By Katie Kramon
Researchers at Stanford and the University of Michigan recently found that an insurance policy that offered lower rates for obese customers who participated in a walking program was successful in getting these patients to exercise more.
The study was conducted with customers of the Blue Care Network, which has previously used similar policies to try to incentivize healthier lifestyles among its customers.
When obese participants had to choose between exercising and paying 20-percent higher health insurance costs, 97 percent of the participants who committed to a regular, Internet-tracked walking program followed through with it and walked an average of 5,000 steps a day or more.
“This was a great way to study how these programs do in the real world with financial incentives that would usually be allowed,” said
Donna Zulman ’00, a medical instructor and the paper’s lead author. “These were people who were deciding to enroll in something offered by their insurance companies in a real world setting, and we just stepped in to understand how things were working.”
In order to qualify for participation, patients had to have a Body Mass Index of at least 30, the cutoff for obesity. To receive the financial incentive, participants agreed to walk 5,000 steps per day and wear a pedometer that tracked their step count.
Approximately 15,000 patients qualified based on their weight, and 12,000 agreed to participate. Half participated in the walking program, and the other half participated in another wellness program, such as Weight Watchers.
According to Zulman, the researchers’ main goal was to examine the effectiveness of incentivized health programs, although they were also interested in tracking participants’ perceptions of the policy.
“We were primarily interested in whether people would agree to participate in a program for physical activity, and if they agreed, whether they would actually participate and meet the goals of the program,” Zulman said.
The research team found that adherence rates were surprisingly high, with University of Michigan Assistant Professor Caroline Richardson, a senior author of the paper, noting that “almost the entire cohort” stuck with the program for the whole year.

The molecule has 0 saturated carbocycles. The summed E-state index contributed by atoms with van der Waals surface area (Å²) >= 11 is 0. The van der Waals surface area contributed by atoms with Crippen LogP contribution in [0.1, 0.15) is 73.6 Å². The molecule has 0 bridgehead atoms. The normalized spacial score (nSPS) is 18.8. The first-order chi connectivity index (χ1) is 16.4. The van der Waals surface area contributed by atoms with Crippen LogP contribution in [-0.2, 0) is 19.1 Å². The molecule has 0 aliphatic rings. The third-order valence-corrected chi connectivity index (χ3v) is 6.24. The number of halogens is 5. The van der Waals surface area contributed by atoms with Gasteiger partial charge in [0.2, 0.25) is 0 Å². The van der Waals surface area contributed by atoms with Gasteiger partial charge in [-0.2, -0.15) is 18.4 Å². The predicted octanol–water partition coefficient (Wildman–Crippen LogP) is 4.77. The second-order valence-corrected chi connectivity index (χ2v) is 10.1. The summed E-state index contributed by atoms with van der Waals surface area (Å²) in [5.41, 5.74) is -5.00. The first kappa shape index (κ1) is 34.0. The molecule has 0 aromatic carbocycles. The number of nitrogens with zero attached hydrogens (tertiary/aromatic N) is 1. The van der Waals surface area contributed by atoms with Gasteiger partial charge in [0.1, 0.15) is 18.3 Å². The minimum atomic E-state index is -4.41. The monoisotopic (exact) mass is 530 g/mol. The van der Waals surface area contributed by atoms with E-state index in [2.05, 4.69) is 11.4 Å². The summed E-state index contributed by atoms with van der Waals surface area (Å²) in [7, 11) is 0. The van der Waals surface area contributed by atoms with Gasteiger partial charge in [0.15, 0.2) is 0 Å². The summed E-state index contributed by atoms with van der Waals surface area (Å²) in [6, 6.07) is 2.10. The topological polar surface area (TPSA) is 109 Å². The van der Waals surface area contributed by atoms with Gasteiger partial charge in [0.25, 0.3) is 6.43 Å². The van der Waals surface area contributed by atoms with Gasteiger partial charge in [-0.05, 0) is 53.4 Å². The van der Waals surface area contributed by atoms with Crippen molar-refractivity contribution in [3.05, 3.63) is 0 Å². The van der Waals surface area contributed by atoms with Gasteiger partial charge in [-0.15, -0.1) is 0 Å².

Though Zulman said that most participants were willing to take part, the study and similar programs have proved controversial, allegedly inducing altered eating and exercise habits by applying financial pressure.
“Historically, we have said that it is unethical to force people to change their health behaviors,” Richardson said. “While these people weren’t actually forced and could have chosen not to participate in the walking program, the cost was so high if they didn’t that it felt to them like they were being coerced.”
According to Richardson, many of the participants who initially felt coerced still continued through the study and appreciated the health improvements they saw over time. Richardson said that the results were surprising compared to other studies of pedometer-based walking programs the researchers have done.
“In those [other] trials we haven’t given people a big discount on their health insurance, so our enrollment and adherence rates have been relatively low,” she said. “But in this program, because of the big financial incentive, everybody did it. And they stuck with it for a full year, which was really unexpected.”
Zulman said that study’s results prove that similar programs may be effective in encouraging greater patient health.
“Overall, what we found was that the program was acceptable to many people, and that most patients were able to meet their physical activity goal,” she said. “We feel that this is an opportunity to encourage physical activity among individuals who have health risks associated with obesity.”